William Henry Jackson photograph albums based on his Descriptive Catalogue of Photographs of North American Indians, circa 1877
collector and photographer
Jackson, William Henry 1843-1942
Gardner, Alexander 1821-1882
Vannerson, Julian 1827-
Whitney, Joel E (Joel Emmons) 1822-1886
M'Clees, Jas. E (James E.)
Shindler, A. Zeno (Antonio Zeno) 1823-1899
Easterly, Thomas M (Thomas Martin) 1809-1882
Bell, C. M (Charles Milton) approximately 1849-1893
Hillers, John K. 1843-1925
Chamberlain, W. G (William Gunnison)
Carter, C. W
Ulke, Henry 1821-1910
Westmann, Orloff R
Geological Survey (U.S.)
J. Gurney & Son
Savage & Ottinger
9 albums : circa 4000 prints : albumen (some copies)
NAA Photo Lot 4420
Nez Percé Indians
Tohono O'Odham Indians
Warm Spring Apache Indians
White Mountain Apache Indians
Indians of North America Great Basin
Indians of North America Great Plains
Indians of North America Northeast
Indians of North America Plateau
Indians of North America Southern States
Indians of North America Southwest, New
Digital surrogates for many of the photographs in Album 6 available online.
Original negatives for many of the photographs in this collection can be found in the National Anthropological Archives in the BAE historical negatives.
The National Museum of the American Indian Archives holds William Henry Jackson photographs and negatives.
Additional Jackson photographs held in National Anthropological Archives Photo Lot 4605, MS 4801, Photo Lot 14, Photo Lot 24, Photo Lot 29, Photo Lot 37, Photo Lot 40, Photo Lot 60, Photo Lot 93, Photo lot 143, Photo Lot 87-2P, Photo Lot 87-20, and Photo Lot 90-1.
Correspondence from Jackson held in the National Anthropological Archives in MS 4517, MS 4881, MS 4821, and collections of personal papers.
William Henry Jackson (1843-1942) was an American painter, photographer and explorer. Born in New York, he sold drawings and retouched photographs from an early age. After serving in the Civil War, he opened a photography studio in Omaha, Nebraska, with his brother Edward. As photographer for the US Geological and Geographical Surveys (1870-1878), he documented the American west and published the first photographs of Yellowstone. When the surveys lost funding in 1879, Jackson opened a studio in Denver, Colorado, and also worked for various railroad companies. Many of Jackson's photographs were displayed at the World's Columbian Exhibition in Chicago (1893), for which he was the official photographer.
Albums were probably maintained as part of the Bureau of American Ethnology archives. Volumes 1-5, which had been disbound, were reassembled into their original order by Margaret Blaker in March, 1954.
There are original or copy negatives in the Bureau of American Ethnology collection for all or nearly all of these photos. They were checked with the Bureau of American Ethnology file prints in September 1936 by Mae Tucker and, for the most part, Bureau of American Ethnology numbers have been marked in the albums. The albums have been given arbitrary numbers, starting with 1, to aid in citing individual photographs.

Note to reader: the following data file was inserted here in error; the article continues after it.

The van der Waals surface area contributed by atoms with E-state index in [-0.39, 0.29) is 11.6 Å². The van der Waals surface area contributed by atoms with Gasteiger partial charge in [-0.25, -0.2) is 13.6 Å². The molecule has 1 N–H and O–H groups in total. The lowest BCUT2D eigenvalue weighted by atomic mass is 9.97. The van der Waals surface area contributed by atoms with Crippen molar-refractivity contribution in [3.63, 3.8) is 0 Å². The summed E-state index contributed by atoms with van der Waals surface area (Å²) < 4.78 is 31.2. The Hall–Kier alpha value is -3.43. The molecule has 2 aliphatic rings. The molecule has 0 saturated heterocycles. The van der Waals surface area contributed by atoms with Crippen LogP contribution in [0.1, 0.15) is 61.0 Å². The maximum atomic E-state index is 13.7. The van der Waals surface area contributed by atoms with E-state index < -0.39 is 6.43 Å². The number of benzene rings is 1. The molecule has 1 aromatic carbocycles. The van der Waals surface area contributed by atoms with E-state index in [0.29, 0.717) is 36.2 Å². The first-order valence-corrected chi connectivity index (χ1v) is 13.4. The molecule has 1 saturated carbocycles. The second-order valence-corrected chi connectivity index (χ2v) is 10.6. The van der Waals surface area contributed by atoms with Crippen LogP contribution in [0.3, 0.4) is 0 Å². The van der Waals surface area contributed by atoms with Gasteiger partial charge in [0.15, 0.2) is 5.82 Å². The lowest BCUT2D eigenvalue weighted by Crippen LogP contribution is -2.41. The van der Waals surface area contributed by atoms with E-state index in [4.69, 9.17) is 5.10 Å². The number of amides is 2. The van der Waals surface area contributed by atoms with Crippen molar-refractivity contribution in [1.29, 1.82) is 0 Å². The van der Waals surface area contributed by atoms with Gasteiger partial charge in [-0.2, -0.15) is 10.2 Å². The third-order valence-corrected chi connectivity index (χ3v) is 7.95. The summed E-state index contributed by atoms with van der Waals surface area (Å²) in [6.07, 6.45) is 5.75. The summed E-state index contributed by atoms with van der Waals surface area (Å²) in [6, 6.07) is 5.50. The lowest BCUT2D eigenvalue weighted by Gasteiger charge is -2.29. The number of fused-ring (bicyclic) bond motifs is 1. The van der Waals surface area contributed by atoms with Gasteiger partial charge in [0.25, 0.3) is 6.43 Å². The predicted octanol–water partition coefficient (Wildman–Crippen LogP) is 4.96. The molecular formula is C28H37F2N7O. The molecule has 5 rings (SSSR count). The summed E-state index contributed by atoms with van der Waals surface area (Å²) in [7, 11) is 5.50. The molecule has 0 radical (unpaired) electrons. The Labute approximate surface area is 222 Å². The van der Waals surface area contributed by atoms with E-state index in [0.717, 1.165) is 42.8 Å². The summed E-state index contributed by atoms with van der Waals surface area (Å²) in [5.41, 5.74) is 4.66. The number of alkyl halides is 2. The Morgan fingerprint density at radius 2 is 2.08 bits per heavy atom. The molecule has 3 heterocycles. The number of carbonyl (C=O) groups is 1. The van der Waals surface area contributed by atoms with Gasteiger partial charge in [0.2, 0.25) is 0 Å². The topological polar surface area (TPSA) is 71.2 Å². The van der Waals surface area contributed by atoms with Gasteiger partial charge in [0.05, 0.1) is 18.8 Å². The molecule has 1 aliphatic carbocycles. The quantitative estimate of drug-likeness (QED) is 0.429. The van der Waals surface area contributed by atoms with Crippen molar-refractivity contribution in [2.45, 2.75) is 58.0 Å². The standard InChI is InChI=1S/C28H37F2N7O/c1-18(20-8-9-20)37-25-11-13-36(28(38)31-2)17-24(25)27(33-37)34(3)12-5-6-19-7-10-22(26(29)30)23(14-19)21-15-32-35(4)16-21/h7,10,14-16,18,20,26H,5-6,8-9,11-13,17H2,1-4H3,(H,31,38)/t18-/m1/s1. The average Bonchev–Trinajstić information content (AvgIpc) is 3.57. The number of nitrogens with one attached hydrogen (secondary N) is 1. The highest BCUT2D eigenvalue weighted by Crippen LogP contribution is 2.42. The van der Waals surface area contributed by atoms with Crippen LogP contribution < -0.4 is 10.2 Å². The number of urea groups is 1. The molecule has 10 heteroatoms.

This collection contains images of subjects that may be culturally sensitive, such as human remains.
Collection previously filed as MS 4420, within Photo Lot 24, or NAA's "Source Print Collection." Changed to a separate photo lot in May 2013.
Addl. KW Subjects
Meskwaki; Sauk & Fox
Sauk & Fox
Papago (Tohono O'odham)
Pima (Akimel O'odham)
White River (Parusanuch and Yampa)
San Juan (Ohkay Owingeh)
Albums probably assembled by William Henry Jackson, mostly containing portraits of American Indian delegates in Washington, D.C. and photographs made on US Geological Surveys (including the Hayden and Powell surveys). Photographs from the field include John K. Hillers' photographs of the Southwest, photographs of Fort Laramie (possibly by Alexander Gardner), Orloff R. Westmann's photographs of Taos Pueblo, and Jackson's photographs of Crow, Shoshoni, Pawnee, and Nez Perce Indians and related sites. Most of the photographs were made circa 1860s-1870s.
The albums were likely made by Jackson while working under Ferdinand V. Hayden for the United States Geological Survey of the Territories. The reason for their creation is uncertain, though it may have been a project set up by Hayden or a continuation of William Henry Blackmore's tradition of publishing albums. Some of the albums include captions pasted from Jackson's Descriptive Catalogue of Photographs of North American Indians (1877) while others have handwritten captions.
Photo Lot 4420, William Henry Jackson photograph albums based on his Descriptive Catalogue of Photographs of North American Indians, National Anthropological Archives, Smithsonian Institution
National Anthropological Archives, Smithsonian Museum Support Center, Suitland, Maryland